Porto and Lisbon have much in common – both are hilly cities, with attractive riverside quarters and winding warrens of old lanes and alleyways. Portugal's two main cities both have fantastic restaurants – with a good mix of traditional and Michelin-starred cuisine – plus great bars and nightlife. Add all this to the fact that they are easy on the pocket and you'll see why these two cities make for such an alluring city break.
But which of these top Portuguese cities should you visit first? Here’s the lowdown on what they have to offer.
Let’s face it, they both have fantastic views over their respective riverfronts, squares and ancient quarters.
Set on seven hills, Lisbon has several miradouros – open viewing areas where locals gather at sunset to chat and admire the panoramas below – including the beautiful tile-clad Miradouro de Santa Luzia which looks down over the maze of tumble-down buildings in the Alfama quarter to the river and beyond, and the Miradouro de São Pedro de Alcântara, looking over the city’s central grid of streets to the Castelo de São Jorge opposite.
Porto has plenty of impressive viewpoints too – one of the best is from the top tier of the Ponte Dom Luís I. From here you can enjoy the fantastic vistas over the UNESCO World Heritage Ribeira district and across to the port suburb of Vila Nova de Gaia.
Porto’s cuisine is perhaps the more hearty, as befits a northern city, with its local specialities of tripe and the francesinha, a gut-busting cooked sandwich containing steak, sausage and ham, and covered in melted cheese and a tomato and beer sauce.
In Lisbon, the capital has a rather more refined delicacy – the delicious flaky pastel de nata custard tart. It’s best eaten warm, and sprinkled with cinnamon, at the beautifully tiled Pastéis de Belem, in the suburb of Belém, where the tasty treat was invented and is still handmade today.
Portugal’s cuisine is much underrated, with an emphasis on fresh fish, seafood and vegetables – indeed, a recent survey showed the Portuguese consume the least processed foods in Europe. Both cities have their fair share of upmarket eating places, where you can sample innovative, exciting food for less than you would pay for the same calibre of cooking elsewhere in Europe.
In Porto, the two-Michelin-starred Yeatman restaurant boasts amazing vistas to rival its food. Meanwhile in Lisbon, José Avillez has two Michelin stars at his Belcanto restaurant, but also runs a few more affordable and informal places – the theatrical, fun Mini Bar, for example, serves playful dishes such as exploding olives, and ice-cream cones made of seaweed and filled with tuna tartare.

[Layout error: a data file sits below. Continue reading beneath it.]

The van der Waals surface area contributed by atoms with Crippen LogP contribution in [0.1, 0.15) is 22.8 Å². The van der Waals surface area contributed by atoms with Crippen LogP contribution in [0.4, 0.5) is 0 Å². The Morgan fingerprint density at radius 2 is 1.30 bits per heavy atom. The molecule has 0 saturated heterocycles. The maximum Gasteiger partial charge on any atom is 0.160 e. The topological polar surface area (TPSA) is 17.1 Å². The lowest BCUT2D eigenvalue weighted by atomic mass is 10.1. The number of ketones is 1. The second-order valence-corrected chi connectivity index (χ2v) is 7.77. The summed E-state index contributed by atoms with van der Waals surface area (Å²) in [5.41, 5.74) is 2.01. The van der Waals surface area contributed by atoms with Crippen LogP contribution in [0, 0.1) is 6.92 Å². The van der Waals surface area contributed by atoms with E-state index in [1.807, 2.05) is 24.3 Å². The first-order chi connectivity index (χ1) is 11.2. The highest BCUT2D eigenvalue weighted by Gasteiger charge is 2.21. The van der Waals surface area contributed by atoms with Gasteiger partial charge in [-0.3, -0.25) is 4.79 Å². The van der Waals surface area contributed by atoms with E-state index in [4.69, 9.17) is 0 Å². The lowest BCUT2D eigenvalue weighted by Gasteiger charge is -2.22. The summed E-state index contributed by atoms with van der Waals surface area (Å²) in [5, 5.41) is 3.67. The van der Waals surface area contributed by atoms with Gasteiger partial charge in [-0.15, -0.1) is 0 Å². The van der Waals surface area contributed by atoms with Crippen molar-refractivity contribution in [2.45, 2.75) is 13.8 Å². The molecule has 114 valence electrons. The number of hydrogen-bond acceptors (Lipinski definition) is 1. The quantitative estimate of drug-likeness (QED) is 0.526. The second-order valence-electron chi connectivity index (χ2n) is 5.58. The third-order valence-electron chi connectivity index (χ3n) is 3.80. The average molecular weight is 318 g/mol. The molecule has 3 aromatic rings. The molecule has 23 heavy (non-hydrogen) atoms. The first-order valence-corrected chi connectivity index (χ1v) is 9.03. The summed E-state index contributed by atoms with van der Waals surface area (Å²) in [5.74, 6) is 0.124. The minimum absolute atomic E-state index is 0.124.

There’s plenty to see in both Lisbon and Porto – the classic Porto sights are the pretty Torre dos Clérigos, the wacky Lello bookshop – whose lavish Art Nouveau interior is said to have inspired JK Rowling’s Harry Potter books – and the stunning Serralves contemporary art museum (get your entrance ticket ahead of time here) set in beautiful gardens.
However, Porto can’t really compete with Lisbon in terms of sheer volume of sights. Packed into the capital highlights include the Castelo de São Jorge, the Jeronimos Monastery and Berardo Collection in Belém, and the fantastic Gulbenkian art museum (book your skip-the-lines ticket here) – and that’s just the start.
Both cities have traditional trams trundling around which are fun to ride – the #28 in Lisbon and the #1 in Porto are good routes to take in the sights – plus characterful funiculars clunking up and down their steep hills.
Porto has a cable car that glides gently down to the port wine lodges of Vila Nova de Gaia, but it’s Lisbon’s eye-catching Elevador de Santa Justa that really stands out. This nineteenth-century iron latticework creation was designed by a pupil of Gustav Eiffel and today it still whisks passengers up from street level in the Baixa district to the Largo do Carmo above.
If you want to discover even more of the cable railways and routes in Lisbon, take a guided tour to explore more.
Both cities have a plethora of clubs, cafés and places to drink, with Lisbon’s lively Bairro Alto bars spilling over into the street until sunrise.
However, there aren’t many cities where an entire suburb is dedicated to just one drink, so for this reason the port wine lodges of Vila Nova de Gaia in Porto have to win. Just stroll along the riverfront here and almost every other building is a port lodge where you can have a tour, learn about the port-making process, look round the cellars or simply go straight to the tasting room to sample the city’s eponymous drink.
But beer lovers don't have to fear - the craft beer scene in Porto is well developed. Enjoy an evening learning about both the beers and wines of Porto, paired with light snacks along the way.
Whilst neither city is actually on the coast, both are only a short journey away from the beach.
In Porto, a traditional tram trundles alongside the river to Foz do Douro, formerly a pretty fishing village and now an upmarket coastal resort with arty boutiques, trendy cafés and a long stretch of sand.
From Lisbon, you can catch a commuter train out to the smart seaside resort of Cascais, with its chi-chi marina and designer shops. Another Lisbon option is to take a ferry and bus to the slightly more tacky Costa da Caparica, where a toy train runs along 10km of long sandy beaches battered by Atlantic breakers.
Well, it really depends on how much time you’ve got. Porto’s centre is smaller and more compact, so if you are planning a long weekend this city is the perfect size. Lisbon, on the other hand, is larger and needs longer to get to grips with its attractions. Better still, with the cities less than three hours apart by train, why not hop on a train and visit both?